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Mainframe Education at HBCUs and Beyond

By | February 8, 2024

Written by Dr. Cameron Seay, Professor at East Carolina University and Open Mainframe Project Governing Board Member

I was asked once again to write an article about HBCUs and the mainframe for Black History Month.   I will certainly do that, but I am compelled to broaden the perspective a bit.  Perhaps you will understand why when I tell you a little bit about why I am teaching in the first place.

I was in the IT industry for over 20 years in a variety of roles from programmer to DBA to manager.  I found the work enjoyable but unfulfilling.  On a visit to North Carolina Central University in Durham, NC I met a young woman graduating the next day.  She asked, “will this degree help me get a job?”   I though this a curious question for someone about to graduate with a degree in CIS and made up my mind then and there to teach technology to black people.  Twenty years later, I am still doing that and have no intention of retiring, ever.

I have taught at 4 HBCUs, North Carolina Central University, NC A&T State University, Alcorn State, and Tennessee State.  All four experiences were immensely rewarding as the pattern was the same at each:  few students were getting industry jobs in the department, so we started teaching mainframe and let companies know we were doing so. Then the students got jobs – initially in mainframe and then on all platforms.  The formula was so simple I could not understand why every HBCU wasn’t teaching about mainframes.  For whatever the reason, HBCUs at large are not teaching mainframe technology (there are two exceptions I will note).   I remain committed to getting HBCUs into the mainframe ecosystem as a steady source of new talent.

I noted two exceptions where HBCUs are teaching mainframe.  One is the Department of Computer Systems Technology at NC A&T in Greensboro, NC, headed by Dr. Gina Bullock  and the computer science department at Albany State University in Albany Ga headed by Dr. Robert Owor.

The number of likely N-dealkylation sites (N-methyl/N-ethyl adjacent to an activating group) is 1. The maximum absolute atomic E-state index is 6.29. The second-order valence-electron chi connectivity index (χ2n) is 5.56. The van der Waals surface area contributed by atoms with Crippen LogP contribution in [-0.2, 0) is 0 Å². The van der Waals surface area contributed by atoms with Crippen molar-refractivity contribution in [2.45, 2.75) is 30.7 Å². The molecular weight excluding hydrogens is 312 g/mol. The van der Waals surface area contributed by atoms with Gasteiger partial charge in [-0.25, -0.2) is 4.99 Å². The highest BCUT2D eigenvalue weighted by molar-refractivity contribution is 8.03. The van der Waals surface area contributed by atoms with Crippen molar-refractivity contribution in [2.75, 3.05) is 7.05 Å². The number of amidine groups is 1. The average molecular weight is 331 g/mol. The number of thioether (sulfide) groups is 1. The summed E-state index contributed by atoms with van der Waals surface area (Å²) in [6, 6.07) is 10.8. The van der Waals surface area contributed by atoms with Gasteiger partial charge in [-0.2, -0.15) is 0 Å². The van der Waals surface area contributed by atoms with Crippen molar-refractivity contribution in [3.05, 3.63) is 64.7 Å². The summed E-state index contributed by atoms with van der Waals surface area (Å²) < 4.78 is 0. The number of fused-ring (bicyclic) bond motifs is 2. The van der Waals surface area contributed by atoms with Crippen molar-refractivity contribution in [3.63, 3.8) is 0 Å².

I started the mainframe program at NC A&T and Gina is now running it.  In both programs, there is a heavy emphasis on modern software development with tools like Jenkins and Jira, and their students are getting jobs.  Both programs take a hybrid cloud approach to the mainframe, because mainframe is an unmovable piece of the global technology infrastructure and nearly every mainframe must connect to the commercial cloud.

But as I said above, I feel we need to broaden our educational perspective beyond the HBCUs, because many – if not most – young black people will not attend a four-year college.  In the mainframe space, industry has all but given up on seeing colleges as sources of new talent and are pursuing no-degree-required solutions like boot camps, apprenticeships and providing their new hires training.

The apprenticeship model is particularly attractive for a number of reasons among them higher retention of new hires and a lower cost of onboarding.  I have advised the HBCUs to incorporate the apprentice model for years, as I feel this can be done seamlessly.  But that is for another conversation.  The reason the I am so intrigued by the apprenticeship model is because of its ability to reach everyone, not just matriculating college students.   My working group, the Mainframe Learning Consortium, conducts bootcamps that are the first phase of an apprenticeship program for a given company.  It’s a 12-week course, the end of which they are professional level (though not yet experienced) programmers ready to join production teams and add value.

As mentioned, I went into teaching to teach black people technology, though I have never taught exclusively black classes.  Our world is diverse, and my role as an educator is to make sure my students are properly prepared, irrespective of their ethnicity or gender.  But what I saw as a working professional was a deplorable paucity of black people in lead tech roles and I did not understand why.  It took my getting a PhD in education to discover a very simple answer:  lack of opportunity and lack of preparation, both very fixable.  In my bootcamps, I teach folks I would never encounter in my college classes.  Some have degrees, some don’t.  We don’t care.  All you need to be a mainframer is to read and write English at the 7th grade level. There is no barrier to entry other than a general writing assessment and an interview.  My bootcamp classes are more diverse than my college classes, and I am truly able to touch all levels of the black community.

I will close with an optimistic look at the future. Dr. Magie Smith of the University of Nebraska/Omaha, and contributor to the COBOL Working Group, has a National Science Foundation project, WorkLearn, with which I am working.   Magie has built a MOOC to teach, in sequence, computational thinking, Python, COBOL on the mainframe.  It is fully online and open to the public.  The target audience is those in financial distress including the homeless. The desire of this project is to allow anyone anywhere to begin a tech career.  This is all I ask, not just for African Americans, but for everyone.